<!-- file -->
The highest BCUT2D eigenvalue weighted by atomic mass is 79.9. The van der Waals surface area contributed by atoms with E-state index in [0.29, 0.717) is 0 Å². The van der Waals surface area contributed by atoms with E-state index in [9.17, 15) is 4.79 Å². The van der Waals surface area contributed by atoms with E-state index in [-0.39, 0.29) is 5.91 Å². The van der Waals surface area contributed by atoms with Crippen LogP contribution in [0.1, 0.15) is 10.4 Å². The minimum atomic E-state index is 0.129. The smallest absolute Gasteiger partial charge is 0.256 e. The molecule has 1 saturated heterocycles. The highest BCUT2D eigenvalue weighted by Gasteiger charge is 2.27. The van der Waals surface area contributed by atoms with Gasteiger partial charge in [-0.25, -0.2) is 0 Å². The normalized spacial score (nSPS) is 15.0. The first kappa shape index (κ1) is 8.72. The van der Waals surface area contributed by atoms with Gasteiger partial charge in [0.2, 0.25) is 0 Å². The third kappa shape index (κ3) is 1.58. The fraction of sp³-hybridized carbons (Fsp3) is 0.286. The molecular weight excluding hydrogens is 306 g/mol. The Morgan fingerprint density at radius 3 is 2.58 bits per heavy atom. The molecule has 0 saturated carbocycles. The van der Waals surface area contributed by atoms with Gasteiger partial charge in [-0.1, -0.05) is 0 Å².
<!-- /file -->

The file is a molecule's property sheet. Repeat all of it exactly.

The highest BCUT2D eigenvalue weighted by atomic mass is 79.9. The van der Waals surface area contributed by atoms with E-state index in [0.29, 0.717) is 0 Å². The van der Waals surface area contributed by atoms with E-state index in [9.17, 15) is 4.79 Å². The van der Waals surface area contributed by atoms with E-state index in [-0.39, 0.29) is 5.91 Å². The van der Waals surface area contributed by atoms with Crippen LogP contribution in [0.1, 0.15) is 10.4 Å². The minimum atomic E-state index is 0.129. The smallest absolute Gasteiger partial charge is 0.256 e. The molecule has 1 saturated heterocycles. The highest BCUT2D eigenvalue weighted by Gasteiger charge is 2.27. The van der Waals surface area contributed by atoms with Gasteiger partial charge in [-0.25, -0.2) is 0 Å². The normalized spacial score (nSPS) is 15.0. The first kappa shape index (κ1) is 8.72. The van der Waals surface area contributed by atoms with Gasteiger partial charge in [0.2, 0.25) is 0 Å². The third kappa shape index (κ3) is 1.58. The fraction of sp³-hybridized carbons (Fsp3) is 0.286. The molecular weight excluding hydrogens is 306 g/mol. The Morgan fingerprint density at radius 3 is 2.58 bits per heavy atom. The molecule has 0 saturated carbocycles. The van der Waals surface area contributed by atoms with Gasteiger partial charge in [-0.1, -0.05) is 0 Å².